Most of us carry at least two on-camera flashes, especially if one is fitted with a diffuser. We also carry a spare camera, flash batteries, and battery chargers. You’ll also find in our bags enough memory cards to store the Library of Congress.

6. How do they protect your files?

Your photographer should store backups. They should have your original and retouched images on many external storage devices.

I download onto dual-backup RAID system in studio, as well as an off-site backup system just in case my house is destroyed by a house fire, robbed, or swept off to Oz… even though, we’re nowhere close to Tornado Alley.

I also keep a portable hard drive loaded with all my shoots from the previous six months as well as storing the images in an online gallery and another copy online on my Google Drive. Obsessive? Sure. But your images are precious and irreplaceable. We take every measure possible to protect our images – and then have insurance to boot in case.

Even the highest-quality memory cards can fail as they are the most vulnerable link in the archiving chain. Professional cameras (like mine) have dual memory card slots for instant backup in case one card becomes corrupted.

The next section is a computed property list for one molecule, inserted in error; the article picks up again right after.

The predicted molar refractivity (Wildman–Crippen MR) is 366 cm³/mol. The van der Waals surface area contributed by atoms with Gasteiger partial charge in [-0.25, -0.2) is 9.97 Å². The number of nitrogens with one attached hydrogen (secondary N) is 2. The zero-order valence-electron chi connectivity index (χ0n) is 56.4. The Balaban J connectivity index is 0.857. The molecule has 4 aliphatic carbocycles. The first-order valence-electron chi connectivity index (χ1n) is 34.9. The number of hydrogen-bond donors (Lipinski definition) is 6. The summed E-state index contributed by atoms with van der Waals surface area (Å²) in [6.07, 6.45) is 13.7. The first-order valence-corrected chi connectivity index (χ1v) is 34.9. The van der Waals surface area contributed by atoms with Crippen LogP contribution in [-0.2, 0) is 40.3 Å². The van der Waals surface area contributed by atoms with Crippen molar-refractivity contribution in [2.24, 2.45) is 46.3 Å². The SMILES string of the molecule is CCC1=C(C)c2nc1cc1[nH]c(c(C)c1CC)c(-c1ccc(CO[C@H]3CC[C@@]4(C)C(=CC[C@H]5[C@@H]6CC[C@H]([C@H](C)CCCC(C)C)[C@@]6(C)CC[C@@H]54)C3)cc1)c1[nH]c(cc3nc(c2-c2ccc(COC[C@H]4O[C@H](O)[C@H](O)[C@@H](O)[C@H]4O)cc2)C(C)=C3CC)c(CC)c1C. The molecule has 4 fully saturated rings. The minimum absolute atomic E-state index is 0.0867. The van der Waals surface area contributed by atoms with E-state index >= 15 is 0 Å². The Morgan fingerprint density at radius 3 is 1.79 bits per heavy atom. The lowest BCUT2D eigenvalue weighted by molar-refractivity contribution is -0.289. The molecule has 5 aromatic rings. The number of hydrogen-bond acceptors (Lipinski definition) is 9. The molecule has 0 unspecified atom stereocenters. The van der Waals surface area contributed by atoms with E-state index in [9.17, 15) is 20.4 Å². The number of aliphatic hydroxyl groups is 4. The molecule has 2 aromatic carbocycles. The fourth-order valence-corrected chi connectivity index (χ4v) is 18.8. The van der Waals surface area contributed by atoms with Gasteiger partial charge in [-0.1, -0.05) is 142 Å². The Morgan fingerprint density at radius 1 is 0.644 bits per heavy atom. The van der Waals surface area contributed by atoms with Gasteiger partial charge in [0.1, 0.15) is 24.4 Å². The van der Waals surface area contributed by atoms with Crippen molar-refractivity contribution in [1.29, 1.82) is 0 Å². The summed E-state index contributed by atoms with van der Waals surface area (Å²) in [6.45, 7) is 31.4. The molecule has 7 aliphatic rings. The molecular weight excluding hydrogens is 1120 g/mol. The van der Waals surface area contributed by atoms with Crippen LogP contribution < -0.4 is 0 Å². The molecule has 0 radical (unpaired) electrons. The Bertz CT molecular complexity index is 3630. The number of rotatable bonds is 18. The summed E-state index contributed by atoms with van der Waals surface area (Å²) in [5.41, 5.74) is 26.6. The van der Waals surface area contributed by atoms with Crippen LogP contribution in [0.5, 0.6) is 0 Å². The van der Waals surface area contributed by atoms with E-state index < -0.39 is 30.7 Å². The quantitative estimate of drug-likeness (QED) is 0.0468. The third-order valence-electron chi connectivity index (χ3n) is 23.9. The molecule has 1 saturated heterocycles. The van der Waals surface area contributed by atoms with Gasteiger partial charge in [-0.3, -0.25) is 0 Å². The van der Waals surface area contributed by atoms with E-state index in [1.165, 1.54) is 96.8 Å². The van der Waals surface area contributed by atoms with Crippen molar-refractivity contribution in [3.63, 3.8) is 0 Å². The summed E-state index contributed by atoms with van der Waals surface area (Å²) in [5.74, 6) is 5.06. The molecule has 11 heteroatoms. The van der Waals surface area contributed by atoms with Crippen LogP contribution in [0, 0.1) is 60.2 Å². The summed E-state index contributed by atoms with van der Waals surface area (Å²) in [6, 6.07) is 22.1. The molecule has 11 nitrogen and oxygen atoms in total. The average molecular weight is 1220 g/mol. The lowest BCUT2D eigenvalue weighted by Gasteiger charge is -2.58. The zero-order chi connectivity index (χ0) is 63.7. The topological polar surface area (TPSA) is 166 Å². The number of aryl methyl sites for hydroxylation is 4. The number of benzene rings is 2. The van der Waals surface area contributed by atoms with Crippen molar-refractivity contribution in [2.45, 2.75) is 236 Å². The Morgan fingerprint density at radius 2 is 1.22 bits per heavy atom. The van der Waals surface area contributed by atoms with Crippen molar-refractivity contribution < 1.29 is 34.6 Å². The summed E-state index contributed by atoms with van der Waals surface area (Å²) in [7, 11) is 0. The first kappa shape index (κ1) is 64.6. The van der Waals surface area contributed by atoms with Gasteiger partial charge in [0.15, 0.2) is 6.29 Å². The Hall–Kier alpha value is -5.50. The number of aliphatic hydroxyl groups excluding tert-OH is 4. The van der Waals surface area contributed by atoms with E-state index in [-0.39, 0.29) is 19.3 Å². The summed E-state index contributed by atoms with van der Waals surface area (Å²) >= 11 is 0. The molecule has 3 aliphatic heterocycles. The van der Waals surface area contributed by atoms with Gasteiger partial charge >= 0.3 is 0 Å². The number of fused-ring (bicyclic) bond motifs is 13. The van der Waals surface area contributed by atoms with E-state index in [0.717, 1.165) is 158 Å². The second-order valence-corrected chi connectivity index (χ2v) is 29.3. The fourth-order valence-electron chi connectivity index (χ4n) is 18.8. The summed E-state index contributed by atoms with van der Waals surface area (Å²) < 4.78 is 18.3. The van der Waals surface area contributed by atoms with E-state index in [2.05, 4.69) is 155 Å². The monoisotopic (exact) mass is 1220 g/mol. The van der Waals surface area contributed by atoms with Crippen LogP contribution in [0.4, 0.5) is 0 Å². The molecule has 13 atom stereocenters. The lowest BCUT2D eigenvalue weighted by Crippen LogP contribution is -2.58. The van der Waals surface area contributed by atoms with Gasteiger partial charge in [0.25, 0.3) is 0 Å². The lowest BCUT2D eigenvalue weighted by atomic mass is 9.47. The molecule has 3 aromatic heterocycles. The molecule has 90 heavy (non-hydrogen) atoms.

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7. What will they do if they lose your files?

With careful storage and downloading protocols, there’s little chance of your files going *poof*. But if an entire camera is somehow destroyed with hundreds of images on the memory cards… (Which is why I prefer to use and swap out smaller capacity cards, to minimize risk…) or an EMP kills all electronics in the photographer’s studio and the world (I’m looking at you, North Korea), that’s why we carry liability insurance. Your photographer’s contract should outline their policies beyond that.

8. Turnaround: When do you get to see your images?

Some photographers deliver your files in six weeks; others? Whenev! You don’t want to wait six months or more to enjoy your gallery reveal… Especially when you’re planning to give custom prints as gifts the next holiday season.

Ask your prospects when they deliver their products:

  • Online previews (from your wedding date)
  • Custom prints (from date of order)